A podcast? That's a new one for the Fringe. Technology, eh? It's a long way from clay pigeon shooting at the first ever Fringe.*
The boys are a Buxton institution and it was a friendly audience in the Paupers Pit tonight for the fourth in their series of Adventure Time podcasts featuring hapless private detectives Archie, Ronnie and Nigel. This time Three's Company were actually recording a podcast, not just doing a show about recording a podcast. Honest. A wary audience needed some convincing that it would be safe in the front row "I just don't trust you anymore" said one.
There was a relaxed introduction to the recording as they bantered with the audience while they set up the equipment and mopped up a puddle - they claimed they'd knocked over some water but maybe someone was just nervous.
Each episode spoofs a different genre, this time was the turn of Film Noir, as they set off in pursuit of the evil Smoker, who had previously slipped through their fingers. It was classic Three's Company fare, never missing an opportunity for a pun or word play. There were some wildly convoluted mixed metaphors, fun with clichés, and great jokes
The format of the podcast worked well for them, the ability to stop and re-record, to corpse and for it not to matter, to laugh and joke with the audience suits their slightly chaotic style. With some help from a couple of smooth faced gentlemen**, they covered many characters with a great variety of voices. The whole process of the recording was fascinating, even as stickler technician Percy demanded retakes at the end, the audience paid rapt attention.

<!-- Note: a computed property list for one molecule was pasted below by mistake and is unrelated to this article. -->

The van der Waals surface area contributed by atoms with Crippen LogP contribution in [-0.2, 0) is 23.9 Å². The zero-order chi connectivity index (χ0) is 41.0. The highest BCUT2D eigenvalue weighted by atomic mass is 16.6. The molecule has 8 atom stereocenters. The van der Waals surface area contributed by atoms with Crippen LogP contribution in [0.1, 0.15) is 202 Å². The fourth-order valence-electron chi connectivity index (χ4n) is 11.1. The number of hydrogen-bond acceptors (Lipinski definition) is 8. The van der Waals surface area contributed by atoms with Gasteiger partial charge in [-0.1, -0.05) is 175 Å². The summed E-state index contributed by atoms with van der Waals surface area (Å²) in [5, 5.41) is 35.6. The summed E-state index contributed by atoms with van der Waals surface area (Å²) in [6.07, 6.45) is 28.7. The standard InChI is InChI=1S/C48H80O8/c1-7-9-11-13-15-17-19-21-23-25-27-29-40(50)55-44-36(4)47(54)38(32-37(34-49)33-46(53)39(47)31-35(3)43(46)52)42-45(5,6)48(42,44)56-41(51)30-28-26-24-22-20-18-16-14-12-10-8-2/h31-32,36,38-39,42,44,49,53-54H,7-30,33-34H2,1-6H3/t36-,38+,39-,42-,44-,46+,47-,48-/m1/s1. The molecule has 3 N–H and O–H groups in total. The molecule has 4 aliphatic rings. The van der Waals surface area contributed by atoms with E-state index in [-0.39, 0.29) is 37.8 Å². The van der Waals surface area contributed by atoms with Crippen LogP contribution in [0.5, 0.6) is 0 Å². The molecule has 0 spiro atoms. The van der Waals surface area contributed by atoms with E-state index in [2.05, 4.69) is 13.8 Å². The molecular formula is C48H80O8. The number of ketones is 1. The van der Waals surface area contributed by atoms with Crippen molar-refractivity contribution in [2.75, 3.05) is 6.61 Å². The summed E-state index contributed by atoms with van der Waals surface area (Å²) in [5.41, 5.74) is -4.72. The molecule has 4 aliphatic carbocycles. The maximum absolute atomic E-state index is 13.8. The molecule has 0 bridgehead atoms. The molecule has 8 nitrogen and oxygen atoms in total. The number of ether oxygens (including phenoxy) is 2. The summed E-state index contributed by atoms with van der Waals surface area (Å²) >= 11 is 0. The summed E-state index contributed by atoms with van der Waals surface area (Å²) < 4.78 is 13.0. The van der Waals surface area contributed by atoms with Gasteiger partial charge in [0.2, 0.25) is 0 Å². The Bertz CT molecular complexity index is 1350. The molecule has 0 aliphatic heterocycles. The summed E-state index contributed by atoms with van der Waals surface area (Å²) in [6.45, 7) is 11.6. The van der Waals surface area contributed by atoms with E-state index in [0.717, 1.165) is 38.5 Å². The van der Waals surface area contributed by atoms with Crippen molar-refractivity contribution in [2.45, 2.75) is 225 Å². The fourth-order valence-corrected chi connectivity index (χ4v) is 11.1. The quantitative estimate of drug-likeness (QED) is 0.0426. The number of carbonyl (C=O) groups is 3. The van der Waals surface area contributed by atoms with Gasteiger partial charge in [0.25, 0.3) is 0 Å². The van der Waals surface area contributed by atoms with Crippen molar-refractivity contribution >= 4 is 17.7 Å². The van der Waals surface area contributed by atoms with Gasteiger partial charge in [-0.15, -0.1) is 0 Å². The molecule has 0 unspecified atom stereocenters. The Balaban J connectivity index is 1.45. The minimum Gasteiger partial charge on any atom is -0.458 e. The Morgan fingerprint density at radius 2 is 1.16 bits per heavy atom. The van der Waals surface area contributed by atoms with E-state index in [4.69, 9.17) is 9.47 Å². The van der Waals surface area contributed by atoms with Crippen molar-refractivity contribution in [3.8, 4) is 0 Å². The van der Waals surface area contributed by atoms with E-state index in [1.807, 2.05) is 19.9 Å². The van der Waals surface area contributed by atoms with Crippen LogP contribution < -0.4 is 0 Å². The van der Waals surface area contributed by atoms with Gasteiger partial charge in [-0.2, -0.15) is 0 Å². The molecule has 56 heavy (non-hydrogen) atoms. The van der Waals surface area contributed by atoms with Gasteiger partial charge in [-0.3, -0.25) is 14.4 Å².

Almost all there were familiar with Three's Company's work, and perhaps that worked to their benefit. But conversely I think it's a pretty good introduction to their oeuvre. It may not be new, and perhaps some long for a big new production from them, but this is something they are very good at and it works well. They are building a series of podcasts well worth listening to, and better than most of the stuff in the Radio 4 6:30pm comedy slot at the minute!
*I'm pretty sure someone told me this once, but I may have made it up.
** See their all-female Romeo and Juliet at the Fringe
The High Peak Magicians Society's evening of close up magic is an established annual event looked forward to by many people. It a very entertaining evening at which family groups, couples and other small parties have a liberating and enjoyable evening.
There is no need for ice breakers, from the off, having a magician at your table, challenging your sense of reality quickly breaks down barriers.
We were all sat at eight round tables where eight magicians in turn took their place and, up close, made playing cards vanish and re-appear; rope is looped, cut into pieces and rejoined again, within inches of you.
I found the most important quality required of a magician, during three hours of amazing tricks, was the comedy and banter that joined with the magic to fill your boots with glee.
My particular favourite was Bernie, on loan from the Midlands, who was both a brilliant comedian and exceptional magician. I also liked Neil Ford with his elastic bands; spoilt a little by one smart alec (I suppose every table had to have one) who revealed the secret of the climbing ring.